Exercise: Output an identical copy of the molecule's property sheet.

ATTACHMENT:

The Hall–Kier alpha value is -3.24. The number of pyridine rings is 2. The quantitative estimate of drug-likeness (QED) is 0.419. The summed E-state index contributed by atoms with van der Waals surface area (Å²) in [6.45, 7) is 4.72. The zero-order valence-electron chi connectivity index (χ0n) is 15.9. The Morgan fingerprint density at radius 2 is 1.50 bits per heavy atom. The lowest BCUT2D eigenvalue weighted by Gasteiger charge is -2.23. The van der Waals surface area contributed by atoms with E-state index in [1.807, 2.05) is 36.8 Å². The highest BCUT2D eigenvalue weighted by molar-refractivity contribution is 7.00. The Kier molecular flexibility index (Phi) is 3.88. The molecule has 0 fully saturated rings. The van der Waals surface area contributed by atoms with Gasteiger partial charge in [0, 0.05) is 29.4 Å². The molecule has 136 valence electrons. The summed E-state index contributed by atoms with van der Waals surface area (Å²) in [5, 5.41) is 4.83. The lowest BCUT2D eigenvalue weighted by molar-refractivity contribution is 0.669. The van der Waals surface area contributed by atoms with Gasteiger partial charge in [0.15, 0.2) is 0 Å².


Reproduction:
The Hall–Kier alpha value is -3.24. The number of pyridine rings is 2. The quantitative estimate of drug-likeness (QED) is 0.419. The summed E-state index contributed by atoms with van der Waals surface area (Å²) in [6.45, 7) is 4.72. The zero-order valence-electron chi connectivity index (χ0n) is 15.9. The Morgan fingerprint density at radius 2 is 1.50 bits per heavy atom. The lowest BCUT2D eigenvalue weighted by Gasteiger charge is -2.23. The van der Waals surface area contributed by atoms with E-state index in [1.807, 2.05) is 36.8 Å². The highest BCUT2D eigenvalue weighted by molar-refractivity contribution is 7.00. The Kier molecular flexibility index (Phi) is 3.88. The molecule has 0 fully saturated rings. The van der Waals surface area contributed by atoms with Gasteiger partial charge in [0, 0.05) is 29.4 Å². The molecule has 136 valence electrons. The summed E-state index contributed by atoms with van der Waals surface area (Å²) in [5, 5.41) is 4.83. The lowest BCUT2D eigenvalue weighted by molar-refractivity contribution is 0.669. The van der Waals surface area contributed by atoms with Gasteiger partial charge in [0.15, 0.2) is 0 Å².